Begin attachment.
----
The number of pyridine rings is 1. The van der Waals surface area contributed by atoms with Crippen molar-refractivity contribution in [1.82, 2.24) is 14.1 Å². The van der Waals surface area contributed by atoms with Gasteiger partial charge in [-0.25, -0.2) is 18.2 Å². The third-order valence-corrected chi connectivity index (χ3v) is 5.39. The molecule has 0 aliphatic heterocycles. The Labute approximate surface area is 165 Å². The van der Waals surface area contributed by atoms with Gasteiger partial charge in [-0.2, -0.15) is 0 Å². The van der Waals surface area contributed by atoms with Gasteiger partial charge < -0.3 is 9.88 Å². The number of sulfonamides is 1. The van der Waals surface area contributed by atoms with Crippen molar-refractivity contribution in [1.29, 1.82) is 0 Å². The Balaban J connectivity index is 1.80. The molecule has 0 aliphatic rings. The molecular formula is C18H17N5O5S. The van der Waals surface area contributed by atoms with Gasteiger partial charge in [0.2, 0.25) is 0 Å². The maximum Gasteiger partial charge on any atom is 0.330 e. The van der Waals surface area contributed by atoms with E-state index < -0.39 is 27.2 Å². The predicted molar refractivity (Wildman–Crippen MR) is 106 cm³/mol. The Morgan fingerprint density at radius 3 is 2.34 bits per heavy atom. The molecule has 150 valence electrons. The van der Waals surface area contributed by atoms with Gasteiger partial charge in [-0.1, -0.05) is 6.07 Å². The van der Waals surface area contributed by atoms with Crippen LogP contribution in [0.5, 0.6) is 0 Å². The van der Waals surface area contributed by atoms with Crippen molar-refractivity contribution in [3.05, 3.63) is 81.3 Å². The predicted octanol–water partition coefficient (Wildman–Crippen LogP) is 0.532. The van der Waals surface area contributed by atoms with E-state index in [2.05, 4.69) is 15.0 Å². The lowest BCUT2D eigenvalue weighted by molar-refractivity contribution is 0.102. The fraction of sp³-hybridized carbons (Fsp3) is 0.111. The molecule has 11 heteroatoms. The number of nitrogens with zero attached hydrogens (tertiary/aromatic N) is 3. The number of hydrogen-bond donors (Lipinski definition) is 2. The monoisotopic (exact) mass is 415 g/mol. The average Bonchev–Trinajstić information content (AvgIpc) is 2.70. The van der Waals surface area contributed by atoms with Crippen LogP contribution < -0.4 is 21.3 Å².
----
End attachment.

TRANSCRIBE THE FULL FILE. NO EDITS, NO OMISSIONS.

The number of pyridine rings is 1. The van der Waals surface area contributed by atoms with Crippen molar-refractivity contribution in [1.82, 2.24) is 14.1 Å². The van der Waals surface area contributed by atoms with Gasteiger partial charge in [-0.25, -0.2) is 18.2 Å². The third-order valence-corrected chi connectivity index (χ3v) is 5.39. The molecule has 0 aliphatic heterocycles. The Labute approximate surface area is 165 Å². The van der Waals surface area contributed by atoms with Gasteiger partial charge in [-0.2, -0.15) is 0 Å². The van der Waals surface area contributed by atoms with Gasteiger partial charge < -0.3 is 9.88 Å². The number of sulfonamides is 1. The van der Waals surface area contributed by atoms with Crippen molar-refractivity contribution in [1.29, 1.82) is 0 Å². The Balaban J connectivity index is 1.80. The molecule has 0 aliphatic rings. The molecular formula is C18H17N5O5S. The van der Waals surface area contributed by atoms with Gasteiger partial charge in [0.2, 0.25) is 0 Å². The maximum Gasteiger partial charge on any atom is 0.330 e. The van der Waals surface area contributed by atoms with E-state index < -0.39 is 27.2 Å². The predicted molar refractivity (Wildman–Crippen MR) is 106 cm³/mol. The Morgan fingerprint density at radius 3 is 2.34 bits per heavy atom. The molecule has 150 valence electrons. The van der Waals surface area contributed by atoms with Gasteiger partial charge in [-0.1, -0.05) is 6.07 Å². The van der Waals surface area contributed by atoms with Crippen LogP contribution in [0.5, 0.6) is 0 Å². The van der Waals surface area contributed by atoms with Crippen molar-refractivity contribution in [3.05, 3.63) is 81.3 Å². The predicted octanol–water partition coefficient (Wildman–Crippen LogP) is 0.532. The van der Waals surface area contributed by atoms with E-state index in [2.05, 4.69) is 15.0 Å². The lowest BCUT2D eigenvalue weighted by molar-refractivity contribution is 0.102. The fraction of sp³-hybridized carbons (Fsp3) is 0.111. The molecule has 11 heteroatoms. The number of nitrogens with zero attached hydrogens (tertiary/aromatic N) is 3. The number of hydrogen-bond donors (Lipinski definition) is 2. The monoisotopic (exact) mass is 415 g/mol. The average Bonchev–Trinajstić information content (AvgIpc) is 2.70. The van der Waals surface area contributed by atoms with Crippen LogP contribution < -0.4 is 21.3 Å².